Thursday, 18th. Anita and I took Edward out visiting with us to-day, although he was quite sick last night—the ride in the open air seemed to do him good, but he got worse again late in the afternoon. The doctor came whilst the little fellow was suffering, and seemed to understand at once what was troubling him: he made a prescription for him which relieved his pain and put him to sleep. Mr. Calvert, the gentleman from whom I rented our house, spent the evening with us.

Friday, 19th. Cloudy and windy all day: rained hard at night. I wrote letters all the evening. Our little boy is very much better indeed. Nothing going on. Mrs. Dr. Wood called to see Anita to-day. The storm was very severe at night.

Saturday, 20th. Rainy, disagreeable day. I was at home most of the day and at night. Edward is very much better.

Sunday, 21st. Anita and I went to St. Matthews Church in the forenoon, and took the baby out riding after dinner. Fine day. We consider Edward well now. Dr. Wood called to-day.

Monday, 22nd. Pleasant day. I was duly installed at my desk in the Adjutant General’s Office to-day. Anita and I walked out in the afternoon, and I walked down the avenue after tea. Our baby is seven months old to-day: he was not well last night, and kept us up until about three O’Clock.

Tuesday, 23rd. I was at the Office until 3, P.M. Anita and I walked down the avenue after dinner, and I called to see Genl. Harney after tea. I found the General alone—he has rooms at a negro man’s named Wormley. We sat and talked for about two hours.

Wednesday, 24th. Anita walked down in the City before dinner, with Charlotte and the baby: I found her complaining of fatigue when I came from the Office, she ate only a little dinner, and then went to bed. I remained at home all the afternoon. Lt. and Mrs. A.P. Hill, and Capt. Williams called at night and sat an hour or so. After they left I went down for Dr. Edwards, who came up to see Anita—he gave her a dover powder to take, which nauseated her and made her vomit.

Thursday, 25th. Anita had violent headache and nausea this morning, and spit up a little blood in her efforts to vomit. I remained at home with her all day: she got some better by noon, and was much improved by night, but still kept her bed.

Friday, 26th. Anita was better in the morning, and continued to improve all day. I was at the office to-day, and called in the evening to see Mr. Bell, and to bid Maj. and Mrs. Nichols goodbye.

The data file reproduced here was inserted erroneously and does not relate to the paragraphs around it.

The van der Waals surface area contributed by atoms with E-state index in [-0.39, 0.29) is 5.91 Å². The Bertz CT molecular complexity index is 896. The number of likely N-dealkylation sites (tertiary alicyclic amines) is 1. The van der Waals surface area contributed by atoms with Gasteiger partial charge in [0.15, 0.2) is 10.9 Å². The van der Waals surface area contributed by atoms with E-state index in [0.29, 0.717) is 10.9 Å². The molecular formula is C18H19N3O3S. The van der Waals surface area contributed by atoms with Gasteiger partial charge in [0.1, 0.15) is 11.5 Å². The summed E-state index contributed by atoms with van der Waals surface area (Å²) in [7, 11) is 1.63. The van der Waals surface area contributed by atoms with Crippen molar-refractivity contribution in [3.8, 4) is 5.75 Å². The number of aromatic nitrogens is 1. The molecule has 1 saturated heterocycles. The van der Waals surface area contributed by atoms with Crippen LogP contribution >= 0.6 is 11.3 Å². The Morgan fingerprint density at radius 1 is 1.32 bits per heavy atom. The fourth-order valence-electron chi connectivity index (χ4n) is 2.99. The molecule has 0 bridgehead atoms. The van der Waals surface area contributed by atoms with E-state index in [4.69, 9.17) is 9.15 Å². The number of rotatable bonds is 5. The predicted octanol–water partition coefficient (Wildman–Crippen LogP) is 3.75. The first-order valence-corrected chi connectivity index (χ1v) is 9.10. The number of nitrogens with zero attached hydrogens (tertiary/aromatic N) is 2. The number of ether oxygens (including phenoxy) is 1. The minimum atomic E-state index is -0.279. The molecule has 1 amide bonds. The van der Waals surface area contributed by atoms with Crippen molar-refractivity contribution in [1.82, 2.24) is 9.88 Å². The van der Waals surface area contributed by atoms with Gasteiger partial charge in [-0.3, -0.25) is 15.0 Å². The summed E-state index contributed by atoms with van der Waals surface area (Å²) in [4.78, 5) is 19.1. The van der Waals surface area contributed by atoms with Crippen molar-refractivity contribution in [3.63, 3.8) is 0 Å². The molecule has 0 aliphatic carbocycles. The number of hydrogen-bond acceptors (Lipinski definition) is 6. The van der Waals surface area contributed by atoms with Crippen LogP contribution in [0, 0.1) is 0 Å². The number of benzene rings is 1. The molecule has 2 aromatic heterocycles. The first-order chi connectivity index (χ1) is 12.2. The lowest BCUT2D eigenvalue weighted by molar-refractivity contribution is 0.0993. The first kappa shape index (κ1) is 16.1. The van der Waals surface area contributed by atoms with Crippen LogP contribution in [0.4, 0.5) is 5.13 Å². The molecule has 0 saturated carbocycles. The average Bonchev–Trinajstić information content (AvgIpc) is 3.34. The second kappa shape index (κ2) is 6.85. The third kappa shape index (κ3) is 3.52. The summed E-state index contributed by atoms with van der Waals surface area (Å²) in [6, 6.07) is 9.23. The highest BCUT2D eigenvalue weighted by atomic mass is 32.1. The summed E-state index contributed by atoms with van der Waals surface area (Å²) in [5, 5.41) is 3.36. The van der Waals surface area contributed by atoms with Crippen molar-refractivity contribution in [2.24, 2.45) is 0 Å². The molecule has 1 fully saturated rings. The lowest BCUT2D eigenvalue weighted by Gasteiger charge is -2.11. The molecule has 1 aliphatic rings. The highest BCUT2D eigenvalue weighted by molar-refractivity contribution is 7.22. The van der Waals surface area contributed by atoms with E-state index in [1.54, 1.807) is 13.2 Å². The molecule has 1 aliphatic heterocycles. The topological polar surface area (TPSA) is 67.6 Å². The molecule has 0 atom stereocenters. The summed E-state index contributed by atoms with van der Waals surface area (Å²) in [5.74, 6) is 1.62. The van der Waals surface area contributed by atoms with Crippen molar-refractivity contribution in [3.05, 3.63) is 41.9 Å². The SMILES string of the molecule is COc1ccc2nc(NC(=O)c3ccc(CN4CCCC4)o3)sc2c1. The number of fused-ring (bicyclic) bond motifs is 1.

Saturday, 27th. Neither Col. Cooper, Maj. Townsend nor Capt. Williams were at the office to-day, so Capt. Garesché and I had it all to our own way. I took Anita and Edward out riding in the afternoon. Beautiful days and moonlight nights—the nights are not bright as we have them in Texas, there being much more moisture in the air here than there. Nothing very interesting going on.

Sunday, 28th. Anita and I walked to church at ten O’Clock, but we could not get a seat and returned home: in the afternoon we went down to the laying of the corner stone of the St. Aloisius Orphan’s Asylum, and heard a sermon by the Rev. Father McGuire. There were several thousand persons present. McLean and Ihrie came around in the evening: Dr. Smith, Dr. Foard, and A.P. Hill were around to see us during the day. Cloudy nearly all day, and strong indication of rain, but no rain fell.

Monday, 29th. I was at the Office from nine, A.M., until three, P.M. Anita, and Charlotte with Edward, walked down the avenue, and did not get back home until near four O’Clock. I called at Col. Craig’s and to see Capt. Williams, Dr. Foard and Capt. Alexander after dinner: we remained at home all the evening.

Tuesday, 30th. Rained last night, and a little this afternoon. Anita and I called at Dr. Wood’s and at Dr. Smith’s in the afternoon. I called to see Capt. and Mrs. McLean in the evening.

Wednesday, 31st. Rained hard last night and a little to-day. I walked around to see Mr. and Mrs. A.P. Hill after tea. Bell and Trowbridge called, the former in the afternoon, the latter at night. My pay, Col. T.P. Andrews, was $157.60, and my commutation, Capt. Morris Miller, was $43.00. Anita’s rents were $85. My transportation (Capt. Morris Miller), from San Antonio, Texas, to Washington City, D.C., for self and servant, was $252.05. Our income was, therefore, $537.65. Our expenses amounted to $517.24. Our income exceeded our expenses by $20.41.

End of Excerpt…

Would You Like to Buy Your Own Copy?


 Civil War Diary of Lt. Col. John Withers, Civil War Confederate Officer

Available in Ebook Format

Amazon Kindle
Barnes & Noble Nook

Available in Print Format

Amazon Print
Barnes & Noble Print



Available in the UK

Amazon UK Kindle
Amazon UK Print
Barnes & Noble UK Nook

Leave a Reply